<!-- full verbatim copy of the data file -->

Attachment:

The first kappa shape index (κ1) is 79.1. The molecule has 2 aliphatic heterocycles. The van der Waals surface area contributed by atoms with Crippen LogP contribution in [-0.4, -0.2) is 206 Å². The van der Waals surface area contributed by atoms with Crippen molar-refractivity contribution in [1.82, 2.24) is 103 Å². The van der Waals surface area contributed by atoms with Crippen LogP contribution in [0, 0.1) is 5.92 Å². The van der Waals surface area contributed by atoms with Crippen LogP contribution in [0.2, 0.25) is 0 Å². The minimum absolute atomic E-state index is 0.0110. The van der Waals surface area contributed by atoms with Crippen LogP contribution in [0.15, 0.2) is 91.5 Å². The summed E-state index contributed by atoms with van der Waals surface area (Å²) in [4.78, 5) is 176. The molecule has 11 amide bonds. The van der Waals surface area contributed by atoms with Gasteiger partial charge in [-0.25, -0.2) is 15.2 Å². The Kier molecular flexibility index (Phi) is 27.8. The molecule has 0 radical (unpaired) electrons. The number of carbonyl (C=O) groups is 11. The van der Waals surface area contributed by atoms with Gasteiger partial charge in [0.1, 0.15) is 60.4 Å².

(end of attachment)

The first kappa shape index (κ1) is 79.1. The molecule has 2 aliphatic heterocycles. The van der Waals surface area contributed by atoms with Crippen LogP contribution in [-0.4, -0.2) is 206 Å². The van der Waals surface area contributed by atoms with Crippen molar-refractivity contribution in [1.82, 2.24) is 103 Å². The van der Waals surface area contributed by atoms with Crippen LogP contribution in [0, 0.1) is 5.92 Å². The van der Waals surface area contributed by atoms with Crippen LogP contribution in [0.2, 0.25) is 0 Å². The minimum absolute atomic E-state index is 0.0110. The van der Waals surface area contributed by atoms with Crippen LogP contribution in [0.15, 0.2) is 91.5 Å². The summed E-state index contributed by atoms with van der Waals surface area (Å²) in [4.78, 5) is 176. The molecule has 11 amide bonds. The van der Waals surface area contributed by atoms with Gasteiger partial charge in [-0.25, -0.2) is 15.2 Å². The Kier molecular flexibility index (Phi) is 27.8. The molecule has 0 radical (unpaired) electrons. The number of carbonyl (C=O) groups is 11. The van der Waals surface area contributed by atoms with Gasteiger partial charge in [0.1, 0.15) is 60.4 Å².